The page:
Michael Washington: Veteran Sees Opportunity To Escape Homelessness In Quad Cities

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Thomas Nelson/IowaWatch

Marine Corps veteran Michael Washington in the living room of an apartment he was able to find in Davenport, Iowa. Photo taken July 20, 2016.

DAVENPORT, Iowa – Depression and anxiety led Michael Washington down a route to homelessness.

“I ended up homeless just because of the way things were, trying to adapt to this environment that environment,” said Washington, 27, a Marine veteran who finally got a job and an apartment in Davenport mid-summer.

He said he still struggles adapting to civilian life, though.

Washington came to Davenport via several other places in the country. He was born in New York City, where he spent the first half of his life. His family moved to Kinston, North Carolina, and from there he joined the Marine Corps in 2007. He became an aircraft electrical systems technician in Cherry Point, North Carolina.

“I thought I was going to be in the Marine Corps a lot longer than I did,” Washington said. But he was not because he suffered from depression and anxiety and left early in a sanctioned discharge in 2011.

After being discharged Washington moved in with his family in Kinston, North Carolina. He stayed there until 2012, when he went to Quincy, Illinois, to find a job. “I picked a random state and it was in this area: the Midwest,” he said.

“I was initially homeless living on the street out in Quincy, Illinois,” Washington said.

Marine Corps veteran Michael Washington in the kitchen of an apartment he was able to find in Davenport. Photo taken July 20, 2016.

Thomas Nelson/IowaWatch

Marine Corps veteran Michael Washington in the kitchen of his Davenport apartment on July 20, 2016.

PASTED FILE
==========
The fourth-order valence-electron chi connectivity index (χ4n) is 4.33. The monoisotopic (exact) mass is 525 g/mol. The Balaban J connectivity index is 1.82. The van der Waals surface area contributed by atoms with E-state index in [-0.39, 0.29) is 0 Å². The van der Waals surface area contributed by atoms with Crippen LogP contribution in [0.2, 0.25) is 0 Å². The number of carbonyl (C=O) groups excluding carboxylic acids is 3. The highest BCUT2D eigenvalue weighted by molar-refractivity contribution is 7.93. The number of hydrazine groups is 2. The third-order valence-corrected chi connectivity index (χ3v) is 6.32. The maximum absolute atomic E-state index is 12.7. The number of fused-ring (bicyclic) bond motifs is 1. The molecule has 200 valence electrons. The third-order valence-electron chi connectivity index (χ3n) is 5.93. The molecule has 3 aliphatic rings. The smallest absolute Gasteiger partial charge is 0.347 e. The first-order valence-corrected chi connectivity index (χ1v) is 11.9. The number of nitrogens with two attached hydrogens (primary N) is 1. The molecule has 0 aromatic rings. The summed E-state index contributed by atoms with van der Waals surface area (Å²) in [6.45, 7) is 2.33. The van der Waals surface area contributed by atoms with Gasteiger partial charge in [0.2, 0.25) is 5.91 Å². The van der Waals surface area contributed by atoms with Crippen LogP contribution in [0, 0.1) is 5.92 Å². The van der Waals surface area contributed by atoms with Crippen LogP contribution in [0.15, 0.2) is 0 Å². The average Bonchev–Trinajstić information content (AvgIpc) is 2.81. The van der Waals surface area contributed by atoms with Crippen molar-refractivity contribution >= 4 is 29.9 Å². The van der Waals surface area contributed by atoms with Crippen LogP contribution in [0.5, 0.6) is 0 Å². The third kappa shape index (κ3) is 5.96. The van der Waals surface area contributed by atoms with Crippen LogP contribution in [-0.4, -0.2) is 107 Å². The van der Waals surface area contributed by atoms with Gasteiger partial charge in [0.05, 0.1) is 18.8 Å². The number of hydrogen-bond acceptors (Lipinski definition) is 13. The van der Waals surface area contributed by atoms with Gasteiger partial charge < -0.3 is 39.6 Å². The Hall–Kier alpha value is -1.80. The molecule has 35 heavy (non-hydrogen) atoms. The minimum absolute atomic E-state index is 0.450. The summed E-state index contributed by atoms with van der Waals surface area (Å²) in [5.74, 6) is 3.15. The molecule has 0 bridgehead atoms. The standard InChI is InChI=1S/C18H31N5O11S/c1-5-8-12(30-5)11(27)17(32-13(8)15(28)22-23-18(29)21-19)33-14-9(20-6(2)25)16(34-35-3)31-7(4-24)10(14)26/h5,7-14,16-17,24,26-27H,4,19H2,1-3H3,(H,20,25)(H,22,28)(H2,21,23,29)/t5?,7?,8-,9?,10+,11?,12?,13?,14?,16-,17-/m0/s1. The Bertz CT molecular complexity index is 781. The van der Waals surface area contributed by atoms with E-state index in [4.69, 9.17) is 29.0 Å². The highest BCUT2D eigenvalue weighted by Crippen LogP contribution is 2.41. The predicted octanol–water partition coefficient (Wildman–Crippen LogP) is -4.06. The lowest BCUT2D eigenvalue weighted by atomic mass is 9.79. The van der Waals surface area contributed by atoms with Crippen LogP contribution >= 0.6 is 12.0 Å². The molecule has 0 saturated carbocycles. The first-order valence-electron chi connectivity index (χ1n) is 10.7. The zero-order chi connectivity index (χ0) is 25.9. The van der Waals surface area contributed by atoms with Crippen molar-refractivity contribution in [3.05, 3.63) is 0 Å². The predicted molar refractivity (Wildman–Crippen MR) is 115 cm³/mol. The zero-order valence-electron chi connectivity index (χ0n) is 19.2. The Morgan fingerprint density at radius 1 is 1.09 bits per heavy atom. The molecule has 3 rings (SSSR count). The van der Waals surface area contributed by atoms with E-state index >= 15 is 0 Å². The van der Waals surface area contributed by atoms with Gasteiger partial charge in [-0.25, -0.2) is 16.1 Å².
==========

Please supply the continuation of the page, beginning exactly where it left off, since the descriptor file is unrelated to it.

Washington was lucky because he had an old laptop and was able to contact the Department of Veterans Affairs’ crisis line. From there a VA outreach social worker contacted him and drove him to a shelter in Davenport.

He was able to get a job and an apartment and eventually used the post-9/11 G.I. Bill to attend Scott Community College, which has a campus and education centers in the Quad Cities. But, he said, he dropped out of school to avoid ruining his grades.

“I never finished it because depression’s a thing I fight every day and that basically won for a bit,” Washington said.

“I tried to use it (the G.I. Bill) again recently and then they said I don’t qualify for it,” Washington said, referring to a phone call with the local Veterans Affairs office. “I still don’t understand how that works if I just used it about three years ago.”

Washington said he attended college for about three semesters. He said he was trying to get an associate’s degree in information technologies, for which he has a passion.

“I have no real skills. I’m good at computers but I don’t have a degree for it. So I can’t really get in to do that kind of work.”

Washington decided to quit his job in Davenport and live with his family again in 2014 Kinston, North Carolina. Most of his immediate family is dead and those who remain live in there.

In fall 2015 he got into a car accident. The car was destroyed in a head-on collision. “I was fine for the most part. My knee was banged up, but that was about it,” Washington said.

His anxiety and depression coupled with a lack of transportation frustrated Washington. He said he didn’t want to be a burden to his family so he moved back to Davenport.

He had enough money for an airplane ticket but no car. “I only had two bags and then I went to the shelter,” Washington said.

Being homeless led Washington to a whole range of emotions. He was angry at one point and the next minute was full of sorrow about his situation, then jealous of those around him. “I don’t know how I feel,” he said.

He has a VA housing grant and is working to get back on his feet.

He said he wants to attend community college again next year. “I’ll just work pretty hard enough, save up some cash and then just pay for my semesters out right.”